oppn parties Refusing to Answer Questions is Not Contempt of Court

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oppn parties
Refusing to Answer Questions is Not Contempt of Court

By Sunil Garodia
First publised on 2016-11-18 13:52:47

About the Author

Sunil Garodia Editor-in-Chief of indiacommentary.com. Current Affairs analyst and political commentator. Writes for a number of publications.
Sub-section 3 of Article 20 provides that “no person accused of any offence shall be compelled to be a witness against himself.” It is a well established principle of law that no one can be forced answer questions in court that can be used later to incriminate him in another case. Ignoring this, the Delhi High Court had pulled up an accused for not answering question posed by it and initiated contempt of court proceedings against him.. In the case Kuldeep Kapoor vs Sushanta Sengupta, the accused Kuldeep Kapoor had allegedly submitted forged documents and false affidavits in court. Those affidavits provided false addresses. When the court asked him about the discrepancy, the accused remained quiet and refused to answer the question.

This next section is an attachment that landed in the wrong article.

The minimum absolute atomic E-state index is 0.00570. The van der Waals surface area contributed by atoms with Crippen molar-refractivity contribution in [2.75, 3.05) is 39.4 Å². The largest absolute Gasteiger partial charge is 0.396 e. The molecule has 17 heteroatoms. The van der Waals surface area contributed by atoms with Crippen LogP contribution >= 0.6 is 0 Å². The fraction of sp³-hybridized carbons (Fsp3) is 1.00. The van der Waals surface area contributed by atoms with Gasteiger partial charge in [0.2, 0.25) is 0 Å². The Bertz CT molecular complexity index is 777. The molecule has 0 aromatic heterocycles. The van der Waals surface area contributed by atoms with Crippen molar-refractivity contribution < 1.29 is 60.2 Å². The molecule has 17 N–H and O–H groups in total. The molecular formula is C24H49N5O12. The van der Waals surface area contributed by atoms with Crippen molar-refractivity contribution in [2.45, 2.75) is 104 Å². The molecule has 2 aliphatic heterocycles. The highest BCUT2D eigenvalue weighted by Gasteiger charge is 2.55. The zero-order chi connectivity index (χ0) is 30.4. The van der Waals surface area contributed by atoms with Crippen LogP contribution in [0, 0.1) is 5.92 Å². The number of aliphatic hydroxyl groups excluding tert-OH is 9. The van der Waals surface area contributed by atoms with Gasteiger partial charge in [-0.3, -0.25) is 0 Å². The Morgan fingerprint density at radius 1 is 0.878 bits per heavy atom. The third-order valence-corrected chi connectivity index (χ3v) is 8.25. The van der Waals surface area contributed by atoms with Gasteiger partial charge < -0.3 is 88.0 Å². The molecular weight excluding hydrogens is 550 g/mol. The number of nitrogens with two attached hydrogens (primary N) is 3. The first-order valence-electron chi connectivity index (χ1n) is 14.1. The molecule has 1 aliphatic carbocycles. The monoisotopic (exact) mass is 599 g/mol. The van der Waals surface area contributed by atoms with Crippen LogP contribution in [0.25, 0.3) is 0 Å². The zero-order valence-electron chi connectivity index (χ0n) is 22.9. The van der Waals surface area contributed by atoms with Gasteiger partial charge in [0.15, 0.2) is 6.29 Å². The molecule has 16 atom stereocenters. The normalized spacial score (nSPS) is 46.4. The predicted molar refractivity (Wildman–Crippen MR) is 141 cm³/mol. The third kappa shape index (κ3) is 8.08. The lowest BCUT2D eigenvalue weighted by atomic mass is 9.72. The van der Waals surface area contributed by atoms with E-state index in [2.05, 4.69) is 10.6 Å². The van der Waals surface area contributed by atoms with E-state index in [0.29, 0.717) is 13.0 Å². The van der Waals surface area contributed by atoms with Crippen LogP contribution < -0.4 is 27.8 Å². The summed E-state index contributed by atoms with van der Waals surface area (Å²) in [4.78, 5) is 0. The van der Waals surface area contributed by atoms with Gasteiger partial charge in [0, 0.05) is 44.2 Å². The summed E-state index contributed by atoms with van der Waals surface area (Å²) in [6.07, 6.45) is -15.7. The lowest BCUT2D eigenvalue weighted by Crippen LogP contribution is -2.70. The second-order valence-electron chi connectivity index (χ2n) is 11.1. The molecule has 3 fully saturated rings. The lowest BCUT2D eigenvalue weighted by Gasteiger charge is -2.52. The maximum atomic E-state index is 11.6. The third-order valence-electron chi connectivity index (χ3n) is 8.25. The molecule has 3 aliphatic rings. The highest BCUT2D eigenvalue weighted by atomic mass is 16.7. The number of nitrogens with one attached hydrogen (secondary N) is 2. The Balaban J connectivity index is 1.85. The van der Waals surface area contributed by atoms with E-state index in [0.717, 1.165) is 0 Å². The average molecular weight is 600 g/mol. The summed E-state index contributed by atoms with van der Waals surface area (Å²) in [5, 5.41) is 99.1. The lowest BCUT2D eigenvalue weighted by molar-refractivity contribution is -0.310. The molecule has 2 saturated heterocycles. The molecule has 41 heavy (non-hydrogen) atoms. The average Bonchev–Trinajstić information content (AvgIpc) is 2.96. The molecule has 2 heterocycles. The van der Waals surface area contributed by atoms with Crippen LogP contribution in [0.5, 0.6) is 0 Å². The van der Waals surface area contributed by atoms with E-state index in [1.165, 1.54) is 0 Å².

Taking this as an affront to the court that lowered its dignity and impeded justice, the court ordered contempt proceedings. But if the accused refused to answer the questions, he was protected by sub-section 3 of Article 20 of the constitution. Having allegedly submitted fabricated documents in court, if he had answered the question about the address, whether in the affirmative or not, he could have been pulled up under section 191 of the Indian Penal Code (IPC). So the accused was just refusing to be a witness against himself and hence, no contempt proceedings could be initiated only for that reason.

The Supreme Court was clear about this and hence dismissed the case in Kuldeep Kapoor and ors. vs Court on its own Motion in a very short order. While stating that the accused did not behave in a manner that could be construed as contemptuous, it also stated that proper notice was also not served on them under section 15 of the Contempt of Courts Act, 1971. While the apex court did not refer to the right under Article 20, it is implicit in the manner in which the court chose to set aside the contempt order. The court said “we feel that the entire exercise done under the Contempt of Courts Act, 1971 was not proper and therefore we set aside the impugned order imposing punishment upon the appellants.”